That means a portion of our collection will always be made up of overseas published material. We continue to buy overseas books to provide the lending collection that New Zealanders need. This is especially important given the work with schools on the value and contribution of print collections (both New Zealand and overseas) for reading engagement and literacy of young people.

The National Library acquires between 80,000 to 90,000 electronic and print publications a year that consist of New Zealand, Pacific and overseas material.

The areas of the overseas published collection we will retain are:

  • library and information science
  • music
  • reference works
  • children’s literature
  • family history, and
  • print disabilities.

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Collections policy and collection plans

Our collection needs to work for New Zealanders. A significant part of our role as stewards of Aotearoa’s documentary heritage is to preserve the memory of New Zealand and our place in the Pacific. No other library in the world is going to collect and preserve our stories, that's our job.

We manage our collections in line with our Collections Policy and collection plans. The National Library still collect overseas published material but the National Library’s collections policy puts a focus on collecting New Zealand and Pacific material.

We have consulted about our Collections Policy with a wide-range of stakeholders, with librarians and interest groups. They agree we should be focussing our resource on safeguarding Pacific, Māori and New Zealand content for future generations. We need to make sure we have the right collection for us.

The National Library’s role is to develop, grow and build well-managed collections that are relevant to most of the people they serve.

National Library of New Zealand Collections Policy

Take a tour into the National Library basement

Take a tour with Bill Macnaught and Stevie Davis Tana into the National Library basement and hear about what we are doing to make room for New Zealand, Māori and Pacific stories.

Embedded content: https://www.youtube.com/watch?v=YQtj-hBU1W4
  • Transcript

    Visual

    Stevie Davis-Tana (Youth worker and spoken word poet) in the main entrance of the National Library in Wellington.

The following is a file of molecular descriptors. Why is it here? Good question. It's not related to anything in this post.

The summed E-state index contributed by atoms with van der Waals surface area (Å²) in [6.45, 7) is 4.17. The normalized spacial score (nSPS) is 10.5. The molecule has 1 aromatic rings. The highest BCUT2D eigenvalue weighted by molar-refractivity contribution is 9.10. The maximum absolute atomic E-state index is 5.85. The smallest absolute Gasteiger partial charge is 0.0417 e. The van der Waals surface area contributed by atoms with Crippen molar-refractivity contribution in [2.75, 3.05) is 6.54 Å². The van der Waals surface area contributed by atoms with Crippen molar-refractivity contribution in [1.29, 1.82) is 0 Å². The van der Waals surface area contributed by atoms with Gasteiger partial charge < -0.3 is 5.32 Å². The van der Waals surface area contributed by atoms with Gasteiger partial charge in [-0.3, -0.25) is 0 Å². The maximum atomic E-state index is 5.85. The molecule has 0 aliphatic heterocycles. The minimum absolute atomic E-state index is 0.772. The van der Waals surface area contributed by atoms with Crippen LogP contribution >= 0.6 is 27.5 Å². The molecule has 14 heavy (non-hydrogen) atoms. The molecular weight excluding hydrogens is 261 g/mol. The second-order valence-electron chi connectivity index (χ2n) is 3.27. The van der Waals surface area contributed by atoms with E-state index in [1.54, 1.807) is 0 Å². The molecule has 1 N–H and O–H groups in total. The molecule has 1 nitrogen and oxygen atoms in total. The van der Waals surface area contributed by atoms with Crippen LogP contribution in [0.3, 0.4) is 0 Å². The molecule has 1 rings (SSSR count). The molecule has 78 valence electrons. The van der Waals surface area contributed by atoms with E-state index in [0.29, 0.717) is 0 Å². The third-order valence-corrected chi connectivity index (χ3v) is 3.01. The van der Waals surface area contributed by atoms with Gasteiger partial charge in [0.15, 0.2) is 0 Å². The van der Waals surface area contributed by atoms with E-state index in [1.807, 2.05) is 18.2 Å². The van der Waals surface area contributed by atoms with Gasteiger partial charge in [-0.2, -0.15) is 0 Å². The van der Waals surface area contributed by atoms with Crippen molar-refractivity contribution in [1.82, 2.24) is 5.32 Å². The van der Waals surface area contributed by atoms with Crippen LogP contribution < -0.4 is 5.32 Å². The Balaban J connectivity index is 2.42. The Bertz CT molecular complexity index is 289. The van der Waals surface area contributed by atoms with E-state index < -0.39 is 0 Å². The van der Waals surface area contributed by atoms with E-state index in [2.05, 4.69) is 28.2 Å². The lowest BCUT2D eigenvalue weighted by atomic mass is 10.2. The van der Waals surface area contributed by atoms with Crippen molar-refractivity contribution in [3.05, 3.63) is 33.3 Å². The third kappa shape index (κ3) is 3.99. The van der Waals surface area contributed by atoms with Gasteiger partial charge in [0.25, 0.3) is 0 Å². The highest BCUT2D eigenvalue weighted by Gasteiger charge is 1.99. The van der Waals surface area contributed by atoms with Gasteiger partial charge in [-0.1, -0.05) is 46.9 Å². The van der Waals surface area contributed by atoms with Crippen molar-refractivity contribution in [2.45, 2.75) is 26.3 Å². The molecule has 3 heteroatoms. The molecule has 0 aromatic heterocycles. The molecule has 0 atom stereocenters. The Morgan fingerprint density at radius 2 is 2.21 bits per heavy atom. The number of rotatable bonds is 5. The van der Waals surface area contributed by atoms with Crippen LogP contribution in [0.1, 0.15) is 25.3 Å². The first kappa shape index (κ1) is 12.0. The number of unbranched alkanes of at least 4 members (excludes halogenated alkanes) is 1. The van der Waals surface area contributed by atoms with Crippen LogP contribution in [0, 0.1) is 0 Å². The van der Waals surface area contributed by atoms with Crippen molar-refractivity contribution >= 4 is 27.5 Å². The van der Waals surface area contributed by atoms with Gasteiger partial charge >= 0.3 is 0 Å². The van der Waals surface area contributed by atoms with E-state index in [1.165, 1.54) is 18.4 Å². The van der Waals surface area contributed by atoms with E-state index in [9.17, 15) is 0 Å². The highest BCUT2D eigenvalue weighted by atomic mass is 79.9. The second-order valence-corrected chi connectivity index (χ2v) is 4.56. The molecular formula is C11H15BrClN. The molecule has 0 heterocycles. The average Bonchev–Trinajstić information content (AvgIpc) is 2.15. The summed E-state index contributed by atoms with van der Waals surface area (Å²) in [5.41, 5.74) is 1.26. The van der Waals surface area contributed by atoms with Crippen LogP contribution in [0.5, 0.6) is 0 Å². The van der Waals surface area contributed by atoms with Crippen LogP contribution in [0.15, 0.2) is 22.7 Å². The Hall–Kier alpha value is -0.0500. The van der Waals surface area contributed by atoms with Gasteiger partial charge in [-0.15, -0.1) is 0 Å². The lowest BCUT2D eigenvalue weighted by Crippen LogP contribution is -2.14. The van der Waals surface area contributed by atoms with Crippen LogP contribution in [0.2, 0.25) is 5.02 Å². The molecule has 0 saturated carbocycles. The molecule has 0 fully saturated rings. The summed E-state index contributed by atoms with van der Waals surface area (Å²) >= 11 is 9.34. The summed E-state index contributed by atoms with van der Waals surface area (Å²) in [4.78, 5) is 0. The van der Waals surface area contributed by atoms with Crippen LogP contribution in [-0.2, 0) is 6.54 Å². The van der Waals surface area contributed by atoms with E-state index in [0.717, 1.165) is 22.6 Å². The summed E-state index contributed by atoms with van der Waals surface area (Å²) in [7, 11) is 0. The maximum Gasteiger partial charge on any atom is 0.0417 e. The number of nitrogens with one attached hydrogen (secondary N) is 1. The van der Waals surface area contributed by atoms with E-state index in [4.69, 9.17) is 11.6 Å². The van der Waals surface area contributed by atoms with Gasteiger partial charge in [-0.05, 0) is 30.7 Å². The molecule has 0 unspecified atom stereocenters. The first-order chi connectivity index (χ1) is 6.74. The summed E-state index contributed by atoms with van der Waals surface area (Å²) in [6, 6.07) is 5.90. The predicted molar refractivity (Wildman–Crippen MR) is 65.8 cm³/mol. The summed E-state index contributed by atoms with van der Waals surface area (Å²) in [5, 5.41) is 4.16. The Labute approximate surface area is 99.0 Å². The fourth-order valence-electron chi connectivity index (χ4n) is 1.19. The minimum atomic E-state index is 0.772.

Audio

    Stevie: Kia ora my name is Stevie I am here in Wellington today to meet with Bill who is the National Librarian.


    Visual

    Images of the outside of the National Library building.

    Audio

    Stevie:And he has a really cool project to show me down in the basemen here at the National Library


    Visual

    Stevie meeting Bill in the foyer of the National Library.

    Audio

    Bill: Kia ora Stevie, welcome to the National Library. Kia ora Bill. Come with me.


    Visual

    Stevie and Bill observing the basement full of bookshelves full of books. .

    Audio

    Stevie: Wow there are so many books down here.


    Visual

    Stevie and Bill by the aisles of books in the library basement.

    Audio

    Bill: We’ve got millions of books here in the National Library.


    Visual

    Shots of the aisles and aisles of books in the library.

    Audio

    Bill: We are looking to re home some of our overseas published collections that we have here. What’s the deal?


    Visual

    Stevie and Bill by the aisles of books in the library basement.

    Audio

    Bill: Well most of them have not been borrowed for the last 20 years.


    Visual

    Images of different books on alibrary trolley.

    Audio

    Bill: Some of them 30 years since they’ve been out.


    Visual

    A person looking at an issued stamp on a library book.

    Audio